Baby Press Unboxing And Tests

Yay, I bought a press! Yes, it’s a tiny one, called a “Baby Press”. Laugh all you like. I promise to only press paper and inked things, no babies.

The arrival had me on pins and needles. Yesterday I received four separate packages. They contained the press bed and three blankets. The packages were marked 2/5, 3/5, 4/5, 5/5. Where was 1/5, the actual press?

[press bed and blankets]
It arrived today, bolted securely into its own sturdy crate. Well done!
[press, bolted into the crate]
It only took a few minutes to attach the feet, turn the height cranks around, and attach the big turning arm.
[all set up and ready to go]
Since it looks exactly like a larger press, here’s a photo to give you a sense of scale. It’s really quite tiny!
[a photo with the artist, for scale]
The first thing I did was to pull some prints. Boy, oh, boy! Every time I try something new I gain more appreciation for how many aspects of the printmaking were handled for us by the instructor of the class I took a few years back. She handled mixing the inks and setting up the press for the type of plates we were running each day of class. Well, I’ve got to learn to do all of that stuff myself if I’m going to be a printmaker!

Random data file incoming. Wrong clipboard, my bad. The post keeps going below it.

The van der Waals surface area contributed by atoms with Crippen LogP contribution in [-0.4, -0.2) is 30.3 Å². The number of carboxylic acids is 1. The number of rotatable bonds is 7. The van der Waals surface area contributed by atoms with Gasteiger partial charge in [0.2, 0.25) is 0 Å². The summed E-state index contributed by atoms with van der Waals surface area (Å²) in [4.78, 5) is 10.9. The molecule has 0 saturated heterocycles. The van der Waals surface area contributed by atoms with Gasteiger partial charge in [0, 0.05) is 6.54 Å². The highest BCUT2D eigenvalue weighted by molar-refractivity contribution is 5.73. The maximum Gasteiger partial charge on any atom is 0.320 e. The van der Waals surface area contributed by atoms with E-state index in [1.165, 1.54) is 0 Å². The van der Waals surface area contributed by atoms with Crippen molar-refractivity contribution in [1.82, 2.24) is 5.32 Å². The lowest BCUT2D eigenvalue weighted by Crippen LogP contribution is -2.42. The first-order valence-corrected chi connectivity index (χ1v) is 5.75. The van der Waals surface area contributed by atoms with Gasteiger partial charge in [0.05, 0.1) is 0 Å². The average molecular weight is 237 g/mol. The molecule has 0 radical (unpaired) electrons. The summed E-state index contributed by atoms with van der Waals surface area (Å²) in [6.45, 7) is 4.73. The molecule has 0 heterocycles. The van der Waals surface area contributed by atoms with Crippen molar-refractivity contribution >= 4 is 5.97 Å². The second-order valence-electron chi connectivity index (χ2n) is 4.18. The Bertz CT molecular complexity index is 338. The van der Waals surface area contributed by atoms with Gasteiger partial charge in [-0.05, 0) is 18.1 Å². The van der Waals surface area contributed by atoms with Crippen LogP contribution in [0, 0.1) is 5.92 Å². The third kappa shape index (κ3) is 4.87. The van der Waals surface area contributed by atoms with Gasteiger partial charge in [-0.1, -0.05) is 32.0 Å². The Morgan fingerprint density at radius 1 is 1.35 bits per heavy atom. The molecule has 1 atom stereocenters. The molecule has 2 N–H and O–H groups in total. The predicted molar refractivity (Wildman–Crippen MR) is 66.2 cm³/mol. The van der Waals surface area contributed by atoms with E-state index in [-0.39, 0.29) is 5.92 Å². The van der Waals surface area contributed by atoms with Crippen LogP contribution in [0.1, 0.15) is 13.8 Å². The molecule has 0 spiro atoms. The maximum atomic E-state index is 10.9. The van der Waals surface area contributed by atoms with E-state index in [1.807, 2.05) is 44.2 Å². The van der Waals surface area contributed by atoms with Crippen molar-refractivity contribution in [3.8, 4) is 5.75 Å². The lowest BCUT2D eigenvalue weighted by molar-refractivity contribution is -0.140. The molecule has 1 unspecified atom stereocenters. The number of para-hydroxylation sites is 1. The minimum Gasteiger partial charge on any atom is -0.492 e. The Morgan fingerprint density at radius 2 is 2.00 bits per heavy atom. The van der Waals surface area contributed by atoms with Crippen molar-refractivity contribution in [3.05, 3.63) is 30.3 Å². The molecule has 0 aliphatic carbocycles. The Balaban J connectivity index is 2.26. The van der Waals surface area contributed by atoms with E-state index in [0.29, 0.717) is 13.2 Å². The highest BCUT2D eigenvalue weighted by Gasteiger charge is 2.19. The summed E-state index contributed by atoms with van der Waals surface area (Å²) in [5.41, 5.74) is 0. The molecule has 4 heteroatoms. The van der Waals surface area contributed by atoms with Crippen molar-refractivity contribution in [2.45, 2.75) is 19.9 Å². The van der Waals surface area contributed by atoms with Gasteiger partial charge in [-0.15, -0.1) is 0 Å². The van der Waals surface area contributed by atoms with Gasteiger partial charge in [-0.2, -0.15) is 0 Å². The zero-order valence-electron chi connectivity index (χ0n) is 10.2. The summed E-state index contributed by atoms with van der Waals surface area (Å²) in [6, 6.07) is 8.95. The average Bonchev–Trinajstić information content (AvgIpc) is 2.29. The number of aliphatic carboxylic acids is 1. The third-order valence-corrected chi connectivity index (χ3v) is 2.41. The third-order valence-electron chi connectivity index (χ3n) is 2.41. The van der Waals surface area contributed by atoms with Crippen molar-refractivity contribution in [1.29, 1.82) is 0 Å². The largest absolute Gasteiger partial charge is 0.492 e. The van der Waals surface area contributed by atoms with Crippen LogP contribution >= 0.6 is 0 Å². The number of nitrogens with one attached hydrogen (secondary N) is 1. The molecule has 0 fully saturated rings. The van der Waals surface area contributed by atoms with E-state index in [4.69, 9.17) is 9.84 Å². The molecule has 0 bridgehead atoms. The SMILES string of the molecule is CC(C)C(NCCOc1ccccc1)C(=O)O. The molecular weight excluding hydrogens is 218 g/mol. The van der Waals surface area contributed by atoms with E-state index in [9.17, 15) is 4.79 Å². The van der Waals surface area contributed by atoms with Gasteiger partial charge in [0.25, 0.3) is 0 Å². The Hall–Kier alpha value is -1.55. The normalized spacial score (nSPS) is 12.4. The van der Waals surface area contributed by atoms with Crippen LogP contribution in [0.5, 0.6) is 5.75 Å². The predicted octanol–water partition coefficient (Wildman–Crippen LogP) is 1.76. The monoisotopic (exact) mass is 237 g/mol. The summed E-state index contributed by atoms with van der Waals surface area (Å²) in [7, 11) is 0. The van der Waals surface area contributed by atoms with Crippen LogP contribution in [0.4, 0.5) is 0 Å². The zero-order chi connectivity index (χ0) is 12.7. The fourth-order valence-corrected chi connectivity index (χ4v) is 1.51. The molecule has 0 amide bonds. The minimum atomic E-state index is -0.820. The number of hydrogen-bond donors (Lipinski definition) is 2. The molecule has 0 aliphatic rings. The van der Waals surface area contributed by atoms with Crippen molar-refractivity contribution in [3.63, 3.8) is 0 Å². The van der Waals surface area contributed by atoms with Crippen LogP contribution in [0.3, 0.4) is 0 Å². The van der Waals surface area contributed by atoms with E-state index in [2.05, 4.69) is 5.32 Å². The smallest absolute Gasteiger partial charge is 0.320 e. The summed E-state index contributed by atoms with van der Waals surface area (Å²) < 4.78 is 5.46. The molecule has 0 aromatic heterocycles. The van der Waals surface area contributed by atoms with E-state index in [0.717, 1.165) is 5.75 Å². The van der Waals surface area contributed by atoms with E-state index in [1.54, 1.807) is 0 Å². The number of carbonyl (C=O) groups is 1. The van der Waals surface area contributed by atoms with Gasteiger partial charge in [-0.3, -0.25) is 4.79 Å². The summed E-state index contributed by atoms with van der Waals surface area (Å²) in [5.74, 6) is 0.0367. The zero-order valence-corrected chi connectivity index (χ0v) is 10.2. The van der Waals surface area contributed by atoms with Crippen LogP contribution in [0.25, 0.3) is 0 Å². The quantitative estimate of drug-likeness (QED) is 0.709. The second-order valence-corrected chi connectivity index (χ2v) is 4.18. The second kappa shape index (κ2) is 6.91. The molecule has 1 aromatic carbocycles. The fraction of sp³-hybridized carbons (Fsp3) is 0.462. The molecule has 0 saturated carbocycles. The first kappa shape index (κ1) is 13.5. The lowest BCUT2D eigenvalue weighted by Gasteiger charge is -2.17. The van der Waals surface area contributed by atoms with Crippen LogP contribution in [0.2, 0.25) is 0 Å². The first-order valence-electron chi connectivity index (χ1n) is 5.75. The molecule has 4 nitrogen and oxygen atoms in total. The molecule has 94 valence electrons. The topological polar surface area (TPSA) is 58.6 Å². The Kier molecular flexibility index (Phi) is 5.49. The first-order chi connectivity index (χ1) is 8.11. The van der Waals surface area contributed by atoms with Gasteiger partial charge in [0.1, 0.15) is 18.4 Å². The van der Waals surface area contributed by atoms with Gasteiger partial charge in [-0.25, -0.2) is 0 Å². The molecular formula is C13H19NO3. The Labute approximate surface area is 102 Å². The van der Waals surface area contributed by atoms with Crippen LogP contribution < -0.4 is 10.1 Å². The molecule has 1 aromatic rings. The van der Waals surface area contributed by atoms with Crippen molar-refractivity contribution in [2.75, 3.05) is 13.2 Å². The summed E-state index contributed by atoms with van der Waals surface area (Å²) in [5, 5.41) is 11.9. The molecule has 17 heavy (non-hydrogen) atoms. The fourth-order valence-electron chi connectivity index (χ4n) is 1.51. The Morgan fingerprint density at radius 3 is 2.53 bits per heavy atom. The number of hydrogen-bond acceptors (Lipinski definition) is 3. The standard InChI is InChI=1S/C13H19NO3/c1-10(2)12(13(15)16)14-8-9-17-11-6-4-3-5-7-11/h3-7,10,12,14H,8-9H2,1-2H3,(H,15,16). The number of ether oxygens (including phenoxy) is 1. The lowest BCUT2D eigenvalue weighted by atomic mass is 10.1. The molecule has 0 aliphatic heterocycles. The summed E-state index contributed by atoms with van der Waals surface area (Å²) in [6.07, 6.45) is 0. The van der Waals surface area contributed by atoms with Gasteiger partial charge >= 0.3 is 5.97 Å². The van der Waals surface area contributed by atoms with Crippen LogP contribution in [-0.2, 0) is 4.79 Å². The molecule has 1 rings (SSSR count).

Here are my first six prints, followed by descriptions of what went wrong with each one.

[first test prints]
  1. The paper moved in the press, smearing the ink. I didn’t know how to handle the paper, the block, and the press at all. I think the pressure was too high, causing the plate to slide instead of feeding into the press.
  2. To keep the plate from sliding, I reduced the pressure. Too much. The block didn’t make very good contact with the paper and the ink sure wasn’t pressed into the fibers.
  3. The pressure is way better, but it looks like I over inked. The coverage is better, but the edges are smeary.
  4. I tried to hand register two impressions. The ink is so thick that the transparency isn’t visible.
  5. Whoops! Over compensating. There is so little ink that there are marks from the brayer in the scant coating of ink.
  6. After a few misses, this multi-pass print turned out kind of OK. Yeah, the ink is a little thin so there are brayer marks. The transparency isn’t very good and neither is the registration, but the pressure seems OK and the overall result is the best that I achieved in this first test.
[embossed back]
I gather from talking to other printmakers that embossing isn’t necessarily sought after in woodblock prints, but I like it anyhow. Especially since just yesterday it was impossible for me to get embossing like this without soaking the paper.
Having a press, even a baby one like this, is going to make a huge difference in the types of prints that will be possible. I can see a path into the future where I use this press to print pieces to fund the acquisition of a larger press.
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